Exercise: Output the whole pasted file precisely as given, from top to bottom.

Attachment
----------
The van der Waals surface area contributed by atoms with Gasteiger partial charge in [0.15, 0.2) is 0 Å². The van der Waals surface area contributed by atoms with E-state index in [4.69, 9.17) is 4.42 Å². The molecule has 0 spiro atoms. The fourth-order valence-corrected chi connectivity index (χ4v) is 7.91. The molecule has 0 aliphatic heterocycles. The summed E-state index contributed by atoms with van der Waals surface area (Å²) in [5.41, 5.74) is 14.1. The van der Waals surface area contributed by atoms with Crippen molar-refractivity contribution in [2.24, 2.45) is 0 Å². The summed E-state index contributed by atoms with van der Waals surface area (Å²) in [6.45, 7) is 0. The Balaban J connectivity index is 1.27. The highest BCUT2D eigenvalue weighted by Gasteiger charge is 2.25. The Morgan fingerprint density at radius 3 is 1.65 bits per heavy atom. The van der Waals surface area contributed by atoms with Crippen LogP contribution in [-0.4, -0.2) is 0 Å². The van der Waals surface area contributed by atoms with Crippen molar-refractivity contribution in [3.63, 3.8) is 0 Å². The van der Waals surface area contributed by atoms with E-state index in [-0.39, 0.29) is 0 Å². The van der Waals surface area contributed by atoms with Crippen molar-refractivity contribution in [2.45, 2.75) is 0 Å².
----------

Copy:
The van der Waals surface area contributed by atoms with Gasteiger partial charge in [0.15, 0.2) is 0 Å². The van der Waals surface area contributed by atoms with E-state index in [4.69, 9.17) is 4.42 Å². The molecule has 0 spiro atoms. The fourth-order valence-corrected chi connectivity index (χ4v) is 7.91. The molecule has 0 aliphatic heterocycles. The summed E-state index contributed by atoms with van der Waals surface area (Å²) in [5.41, 5.74) is 14.1. The van der Waals surface area contributed by atoms with Crippen molar-refractivity contribution in [2.24, 2.45) is 0 Å². The summed E-state index contributed by atoms with van der Waals surface area (Å²) in [6.45, 7) is 0. The Balaban J connectivity index is 1.27. The highest BCUT2D eigenvalue weighted by Gasteiger charge is 2.25. The Morgan fingerprint density at radius 3 is 1.65 bits per heavy atom. The van der Waals surface area contributed by atoms with Crippen LogP contribution in [-0.4, -0.2) is 0 Å². The van der Waals surface area contributed by atoms with Crippen molar-refractivity contribution in [3.63, 3.8) is 0 Å². The van der Waals surface area contributed by atoms with E-state index in [-0.39, 0.29) is 0 Å². The van der Waals surface area contributed by atoms with Crippen molar-refractivity contribution in [2.45, 2.75) is 0 Å².